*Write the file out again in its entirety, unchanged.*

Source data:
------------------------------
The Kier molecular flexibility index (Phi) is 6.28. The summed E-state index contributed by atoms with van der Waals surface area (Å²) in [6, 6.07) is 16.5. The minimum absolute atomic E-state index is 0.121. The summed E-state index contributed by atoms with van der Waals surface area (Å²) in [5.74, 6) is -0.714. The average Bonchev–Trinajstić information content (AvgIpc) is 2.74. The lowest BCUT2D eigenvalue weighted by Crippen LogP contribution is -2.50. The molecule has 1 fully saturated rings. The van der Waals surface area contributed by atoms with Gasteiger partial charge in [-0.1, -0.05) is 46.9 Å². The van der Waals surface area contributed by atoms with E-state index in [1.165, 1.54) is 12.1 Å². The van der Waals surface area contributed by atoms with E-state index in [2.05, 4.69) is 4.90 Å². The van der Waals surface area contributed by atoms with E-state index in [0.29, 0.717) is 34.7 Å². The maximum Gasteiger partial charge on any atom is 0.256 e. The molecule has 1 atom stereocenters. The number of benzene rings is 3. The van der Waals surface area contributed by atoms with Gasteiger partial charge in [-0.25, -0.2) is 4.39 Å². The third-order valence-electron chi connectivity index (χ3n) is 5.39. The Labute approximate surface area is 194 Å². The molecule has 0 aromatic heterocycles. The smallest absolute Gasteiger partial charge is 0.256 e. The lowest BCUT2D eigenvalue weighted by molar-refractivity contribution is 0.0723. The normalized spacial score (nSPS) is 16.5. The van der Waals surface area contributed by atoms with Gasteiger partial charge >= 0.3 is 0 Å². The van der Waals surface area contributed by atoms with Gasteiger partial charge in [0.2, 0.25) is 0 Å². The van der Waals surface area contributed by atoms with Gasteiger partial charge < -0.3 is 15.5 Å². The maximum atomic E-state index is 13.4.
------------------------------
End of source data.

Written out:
The Kier molecular flexibility index (Phi) is 6.28. The summed E-state index contributed by atoms with van der Waals surface area (Å²) in [6, 6.07) is 16.5. The minimum absolute atomic E-state index is 0.121. The summed E-state index contributed by atoms with van der Waals surface area (Å²) in [5.74, 6) is -0.714. The average Bonchev–Trinajstić information content (AvgIpc) is 2.74. The lowest BCUT2D eigenvalue weighted by Crippen LogP contribution is -2.50. The molecule has 1 fully saturated rings. The van der Waals surface area contributed by atoms with Gasteiger partial charge in [-0.1, -0.05) is 46.9 Å². The van der Waals surface area contributed by atoms with E-state index in [1.165, 1.54) is 12.1 Å². The van der Waals surface area contributed by atoms with E-state index in [2.05, 4.69) is 4.90 Å². The van der Waals surface area contributed by atoms with E-state index in [0.29, 0.717) is 34.7 Å². The maximum Gasteiger partial charge on any atom is 0.256 e. The molecule has 1 atom stereocenters. The number of benzene rings is 3. The van der Waals surface area contributed by atoms with Gasteiger partial charge in [-0.25, -0.2) is 4.39 Å². The third-order valence-electron chi connectivity index (χ3n) is 5.39. The Labute approximate surface area is 194 Å². The molecule has 0 aromatic heterocycles. The smallest absolute Gasteiger partial charge is 0.256 e. The lowest BCUT2D eigenvalue weighted by molar-refractivity contribution is 0.0723. The normalized spacial score (nSPS) is 16.5. The van der Waals surface area contributed by atoms with Gasteiger partial charge >= 0.3 is 0 Å². The van der Waals surface area contributed by atoms with Gasteiger partial charge in [0.2, 0.25) is 0 Å². The van der Waals surface area contributed by atoms with Gasteiger partial charge < -0.3 is 15.5 Å². The maximum atomic E-state index is 13.4.